Friends of the Children featured in Youth Today.
Originally published on Youth Today.
In recent decades, youth mentoring programs have grown exponentially in popularity and have received increasing support from both private and public sources of funding. These programs have helped ensure that more youth have access to a close relationship with a caring adult, which can provide a wide array of benefits, including improved relationships with parents, teachers and peers, greater school engagement, reduced depression and fewer instances of delinquent or aggressive behavior.
Yet, despite this generally positive influence of mentoring on youth development, placement in a mentoring relationship is not universally helpful for all youth. In fact, research shows that the effects of mentoring relationships appear to vary widely across youth, with some benefitting little. For example, youth who enter mentoring programs with more stressors in their home environments, such as family conflict, parental incarceration and poverty, and youth who show more behavioral risk factors, like social difficulties or academic problems, tend to have shorter and lower-quality mentoring relationships than other youth (Schwartz et al., 2011).
This means that often these higher-risk youth are not reaping the same benefits across development from mentoring relationships as other youth. Even more concerning, some youth might actually be doing worse after taking part in a mentoring program, since mentoring relationships that end prematurely can lead to poorer functioning among youth. So youth who enter mentoring programs with high levels of stress or behavioral problems, expecting to find help from a nonparental adult, might in reality struggle to connect with a mentor and end up more depressed or disengaged at school when yet another relationship falls through.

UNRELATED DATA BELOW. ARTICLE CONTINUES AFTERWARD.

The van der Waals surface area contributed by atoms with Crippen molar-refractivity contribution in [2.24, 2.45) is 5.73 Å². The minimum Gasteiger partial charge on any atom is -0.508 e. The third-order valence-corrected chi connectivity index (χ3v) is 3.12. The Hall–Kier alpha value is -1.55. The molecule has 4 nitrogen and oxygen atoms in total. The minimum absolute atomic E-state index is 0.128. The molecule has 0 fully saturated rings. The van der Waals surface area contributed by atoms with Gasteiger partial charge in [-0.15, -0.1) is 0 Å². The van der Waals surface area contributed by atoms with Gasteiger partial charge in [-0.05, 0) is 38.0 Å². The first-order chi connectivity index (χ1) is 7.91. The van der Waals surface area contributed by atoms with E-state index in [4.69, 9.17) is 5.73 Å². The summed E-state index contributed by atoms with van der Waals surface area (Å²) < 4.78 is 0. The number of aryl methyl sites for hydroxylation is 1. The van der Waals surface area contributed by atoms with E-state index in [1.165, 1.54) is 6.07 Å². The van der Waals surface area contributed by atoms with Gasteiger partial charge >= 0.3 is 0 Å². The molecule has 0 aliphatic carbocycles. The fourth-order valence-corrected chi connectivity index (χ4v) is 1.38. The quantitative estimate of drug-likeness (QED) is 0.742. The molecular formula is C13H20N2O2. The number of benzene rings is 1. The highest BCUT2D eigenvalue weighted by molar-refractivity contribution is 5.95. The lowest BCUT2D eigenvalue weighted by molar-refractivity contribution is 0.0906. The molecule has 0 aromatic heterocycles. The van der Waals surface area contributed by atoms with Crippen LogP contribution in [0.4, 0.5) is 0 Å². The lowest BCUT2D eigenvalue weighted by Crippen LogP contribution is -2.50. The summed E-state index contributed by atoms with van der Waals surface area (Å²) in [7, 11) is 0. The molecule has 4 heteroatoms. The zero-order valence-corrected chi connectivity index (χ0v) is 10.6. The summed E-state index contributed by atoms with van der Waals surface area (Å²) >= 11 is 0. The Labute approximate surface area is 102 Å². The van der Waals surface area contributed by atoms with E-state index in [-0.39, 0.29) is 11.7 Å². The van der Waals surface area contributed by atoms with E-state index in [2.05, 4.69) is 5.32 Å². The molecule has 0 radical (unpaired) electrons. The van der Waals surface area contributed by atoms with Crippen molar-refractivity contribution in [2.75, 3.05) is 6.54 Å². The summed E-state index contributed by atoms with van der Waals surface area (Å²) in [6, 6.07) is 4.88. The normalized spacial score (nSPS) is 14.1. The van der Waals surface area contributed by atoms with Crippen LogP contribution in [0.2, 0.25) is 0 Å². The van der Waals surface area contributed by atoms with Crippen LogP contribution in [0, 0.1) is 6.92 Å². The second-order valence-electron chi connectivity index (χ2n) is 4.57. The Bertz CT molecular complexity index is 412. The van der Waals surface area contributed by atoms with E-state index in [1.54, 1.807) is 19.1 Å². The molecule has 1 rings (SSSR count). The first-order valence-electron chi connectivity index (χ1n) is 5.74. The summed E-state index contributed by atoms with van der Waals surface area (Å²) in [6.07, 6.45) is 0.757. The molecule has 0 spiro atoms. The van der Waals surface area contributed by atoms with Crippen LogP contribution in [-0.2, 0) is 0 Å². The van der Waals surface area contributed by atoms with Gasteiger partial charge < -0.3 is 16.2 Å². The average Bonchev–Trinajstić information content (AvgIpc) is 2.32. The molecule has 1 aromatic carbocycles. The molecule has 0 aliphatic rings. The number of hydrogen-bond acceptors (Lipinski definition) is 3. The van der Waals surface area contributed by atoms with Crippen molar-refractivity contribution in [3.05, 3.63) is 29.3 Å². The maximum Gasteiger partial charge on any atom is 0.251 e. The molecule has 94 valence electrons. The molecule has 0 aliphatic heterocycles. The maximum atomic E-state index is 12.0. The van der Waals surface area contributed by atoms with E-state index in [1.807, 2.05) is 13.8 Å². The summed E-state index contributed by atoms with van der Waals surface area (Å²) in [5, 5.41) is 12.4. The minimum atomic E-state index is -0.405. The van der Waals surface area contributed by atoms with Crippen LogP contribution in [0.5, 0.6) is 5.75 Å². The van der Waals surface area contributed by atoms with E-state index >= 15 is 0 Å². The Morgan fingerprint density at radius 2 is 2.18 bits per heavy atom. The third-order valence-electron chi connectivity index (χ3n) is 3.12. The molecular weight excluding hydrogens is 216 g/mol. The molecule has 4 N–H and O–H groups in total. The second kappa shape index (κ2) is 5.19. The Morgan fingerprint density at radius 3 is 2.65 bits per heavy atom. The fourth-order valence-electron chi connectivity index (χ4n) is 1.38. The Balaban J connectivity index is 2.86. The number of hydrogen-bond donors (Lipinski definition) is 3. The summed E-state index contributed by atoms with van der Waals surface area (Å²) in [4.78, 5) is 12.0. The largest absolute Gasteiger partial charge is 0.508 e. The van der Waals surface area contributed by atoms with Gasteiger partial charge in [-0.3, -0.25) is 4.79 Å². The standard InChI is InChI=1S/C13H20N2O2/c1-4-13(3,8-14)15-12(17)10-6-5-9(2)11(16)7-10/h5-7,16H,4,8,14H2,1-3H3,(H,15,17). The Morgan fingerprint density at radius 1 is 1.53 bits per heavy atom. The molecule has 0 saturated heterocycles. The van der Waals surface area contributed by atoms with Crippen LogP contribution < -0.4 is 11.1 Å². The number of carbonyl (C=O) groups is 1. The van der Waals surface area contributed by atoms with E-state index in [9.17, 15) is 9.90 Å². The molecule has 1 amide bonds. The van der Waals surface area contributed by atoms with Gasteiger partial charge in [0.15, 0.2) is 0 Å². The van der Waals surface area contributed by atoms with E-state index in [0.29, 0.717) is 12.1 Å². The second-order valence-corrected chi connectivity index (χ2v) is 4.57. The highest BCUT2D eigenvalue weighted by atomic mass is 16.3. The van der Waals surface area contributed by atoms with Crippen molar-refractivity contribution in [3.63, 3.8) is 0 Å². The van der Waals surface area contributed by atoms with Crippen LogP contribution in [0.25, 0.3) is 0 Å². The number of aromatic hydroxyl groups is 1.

The good news is that certain mentors appear capable of offsetting the risks associated with working with a youth who has been identified as having a challenging background or problem behavior. Some programs have been designed specifically to pair committed mentors with children facing extraordinary risks.
For example, Friends of the Children
successfully recruits and trains salaried mentors to work with children
deemed to be at the highest risk nationwide. This program, and others
like it, have tailored their mentor training and support to ensure that
mentors are capable of trouble-shooting difficulties when forming a
rapport with their mentees, and that these mentors are also motivated to
form consistent, long-term relationships that typically last multiple